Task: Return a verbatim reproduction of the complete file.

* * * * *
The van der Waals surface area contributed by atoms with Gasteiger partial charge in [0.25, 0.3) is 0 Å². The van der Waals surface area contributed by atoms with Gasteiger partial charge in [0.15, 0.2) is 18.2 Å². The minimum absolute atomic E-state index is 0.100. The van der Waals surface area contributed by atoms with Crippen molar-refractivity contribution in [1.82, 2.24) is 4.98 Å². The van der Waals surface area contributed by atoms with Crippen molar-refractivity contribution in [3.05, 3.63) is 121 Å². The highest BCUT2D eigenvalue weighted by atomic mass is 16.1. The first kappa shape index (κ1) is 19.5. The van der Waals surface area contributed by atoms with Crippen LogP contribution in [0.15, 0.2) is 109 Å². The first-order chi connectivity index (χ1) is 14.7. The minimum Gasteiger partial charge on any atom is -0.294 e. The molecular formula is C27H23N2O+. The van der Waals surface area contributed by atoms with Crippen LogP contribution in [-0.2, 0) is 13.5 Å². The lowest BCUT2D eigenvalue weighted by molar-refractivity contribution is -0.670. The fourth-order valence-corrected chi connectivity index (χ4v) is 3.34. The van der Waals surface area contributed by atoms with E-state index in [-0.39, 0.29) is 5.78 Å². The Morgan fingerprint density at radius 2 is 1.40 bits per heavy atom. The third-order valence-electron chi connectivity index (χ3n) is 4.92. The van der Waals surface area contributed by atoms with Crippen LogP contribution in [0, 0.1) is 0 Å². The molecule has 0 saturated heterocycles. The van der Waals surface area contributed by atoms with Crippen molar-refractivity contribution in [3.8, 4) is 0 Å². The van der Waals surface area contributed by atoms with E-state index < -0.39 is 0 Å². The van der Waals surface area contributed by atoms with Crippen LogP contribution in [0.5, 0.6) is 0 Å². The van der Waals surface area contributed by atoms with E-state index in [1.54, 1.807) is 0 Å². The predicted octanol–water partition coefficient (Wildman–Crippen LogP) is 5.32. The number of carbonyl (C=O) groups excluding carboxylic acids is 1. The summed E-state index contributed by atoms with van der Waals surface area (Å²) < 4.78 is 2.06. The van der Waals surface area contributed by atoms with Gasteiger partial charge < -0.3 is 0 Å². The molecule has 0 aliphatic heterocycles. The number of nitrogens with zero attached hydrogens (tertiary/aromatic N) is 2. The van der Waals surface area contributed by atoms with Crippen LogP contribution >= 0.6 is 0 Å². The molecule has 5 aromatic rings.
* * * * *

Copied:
The van der Waals surface area contributed by atoms with Gasteiger partial charge in [0.25, 0.3) is 0 Å². The van der Waals surface area contributed by atoms with Gasteiger partial charge in [0.15, 0.2) is 18.2 Å². The minimum absolute atomic E-state index is 0.100. The van der Waals surface area contributed by atoms with Crippen molar-refractivity contribution in [1.82, 2.24) is 4.98 Å². The van der Waals surface area contributed by atoms with Crippen molar-refractivity contribution in [3.05, 3.63) is 121 Å². The highest BCUT2D eigenvalue weighted by atomic mass is 16.1. The first kappa shape index (κ1) is 19.5. The van der Waals surface area contributed by atoms with Crippen LogP contribution in [0.15, 0.2) is 109 Å². The first-order chi connectivity index (χ1) is 14.7. The minimum Gasteiger partial charge on any atom is -0.294 e. The molecular formula is C27H23N2O+. The van der Waals surface area contributed by atoms with Crippen LogP contribution in [-0.2, 0) is 13.5 Å². The lowest BCUT2D eigenvalue weighted by molar-refractivity contribution is -0.670. The fourth-order valence-corrected chi connectivity index (χ4v) is 3.34. The van der Waals surface area contributed by atoms with E-state index in [-0.39, 0.29) is 5.78 Å². The Morgan fingerprint density at radius 2 is 1.40 bits per heavy atom. The third-order valence-electron chi connectivity index (χ3n) is 4.92. The van der Waals surface area contributed by atoms with Crippen LogP contribution in [0, 0.1) is 0 Å². The molecule has 0 saturated heterocycles. The van der Waals surface area contributed by atoms with Crippen molar-refractivity contribution in [3.8, 4) is 0 Å². The van der Waals surface area contributed by atoms with E-state index < -0.39 is 0 Å². The van der Waals surface area contributed by atoms with Crippen LogP contribution in [0.5, 0.6) is 0 Å². The van der Waals surface area contributed by atoms with E-state index in [1.54, 1.807) is 0 Å². The predicted octanol–water partition coefficient (Wildman–Crippen LogP) is 5.32. The number of carbonyl (C=O) groups excluding carboxylic acids is 1. The summed E-state index contributed by atoms with van der Waals surface area (Å²) < 4.78 is 2.06. The van der Waals surface area contributed by atoms with Gasteiger partial charge < -0.3 is 0 Å². The molecule has 0 aliphatic heterocycles. The number of nitrogens with zero attached hydrogens (tertiary/aromatic N) is 2. The van der Waals surface area contributed by atoms with Crippen LogP contribution >= 0.6 is 0 Å². The molecule has 5 aromatic rings.